- 31 October 2014
- Published by Clare
Saturday: No dives planned
Midweek launch: From OPBC to see the Volvo Ocean Race yachts arriving in Table Bay
The wind is forecast to do some real south easterly blowing over the next few days, so False Bay is messy but the Atlantic is a bit cleaner. There is too much wind on Saturday for any kind of pleasant diving or boating, but Sunday has less wind (according to some of the wildly contradictory weather forecasts) and I think the odds are good that Table Bay will be a better option than Hout Bay, if the water cleans up enough to make dives worthwhile. It is difficult to say for certain where would be best but we will make that call on Saturday afternoon. The plan will be to dive North and South Paw if conditions permit. Let me know if you’d like to be on the watchlist!
Last weekend we dived out of Hout Bay, visiting the BOS 400, Star Walls and then Tafelberg Reef. The water was less clean than expected: 8-10 metre viz and a very cold 9 degrees. Thanks to Georgina for this picture of an itsy bitsy basket star! On Monday I was out along the Atlantic seaboard for a film charter and despite the fog we found dolphins, a sunfish, a whale, hundreds of seals, and incredible bird life once we were far offshore. There’s an album of photos on facebook.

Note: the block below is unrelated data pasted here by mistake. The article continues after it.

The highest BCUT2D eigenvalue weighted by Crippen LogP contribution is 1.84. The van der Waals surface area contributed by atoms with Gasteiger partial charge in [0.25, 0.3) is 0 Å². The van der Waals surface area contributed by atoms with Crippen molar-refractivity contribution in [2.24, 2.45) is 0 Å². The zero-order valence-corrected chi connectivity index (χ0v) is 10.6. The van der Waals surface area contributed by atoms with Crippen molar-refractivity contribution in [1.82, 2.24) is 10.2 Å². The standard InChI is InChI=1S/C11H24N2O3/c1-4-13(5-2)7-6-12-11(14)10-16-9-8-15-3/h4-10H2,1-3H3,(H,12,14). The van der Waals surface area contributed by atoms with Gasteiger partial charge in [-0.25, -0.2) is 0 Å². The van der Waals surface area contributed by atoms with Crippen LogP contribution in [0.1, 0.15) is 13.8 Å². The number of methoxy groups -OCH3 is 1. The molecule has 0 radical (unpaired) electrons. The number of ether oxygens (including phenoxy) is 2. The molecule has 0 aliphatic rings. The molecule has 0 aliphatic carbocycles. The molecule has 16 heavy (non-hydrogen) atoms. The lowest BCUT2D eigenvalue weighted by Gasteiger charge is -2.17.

The Volvo Ocean Race first leg comes to an end next week and the yachts are expected to arrive at the V&A Waterfront from Tuesday onwards. There is currently less than 9 nautical miles between the top four after several thousand miles of open ocean racing. The finish will be really exciting and we plan to launch as many days as possible next week to hopefully catch a glimpse as they race by… And perhaps a photo or two. Let me know if you think you’ll be able to take a midweek day of leave to go out on the boat.
Diversnight is an international night diving event that we try to participate in each year, just because. This coming Thursday, 6 November we will meet at Long Beach in Simon’s Town at 7.30 pm with the aim of starting the dive at 8.00 pm. We must be in the water at 14 minutes past eight to “count” and the aim is to set a new world record. There are currently 16 countries participating in this event. You can RSVP to the event on facebook, and read more about Diversnight here. There is no charge apart from any gear you may need.
If you need to rent gear, please let me know by Wednesday morning. You don’t necessarily need to be an Advanced diver to do a night dive, so give me a call or send me a mail to talk about it if you’re unsure. If you’ve been thinking about an Advanced course, though, this is a good time to get started.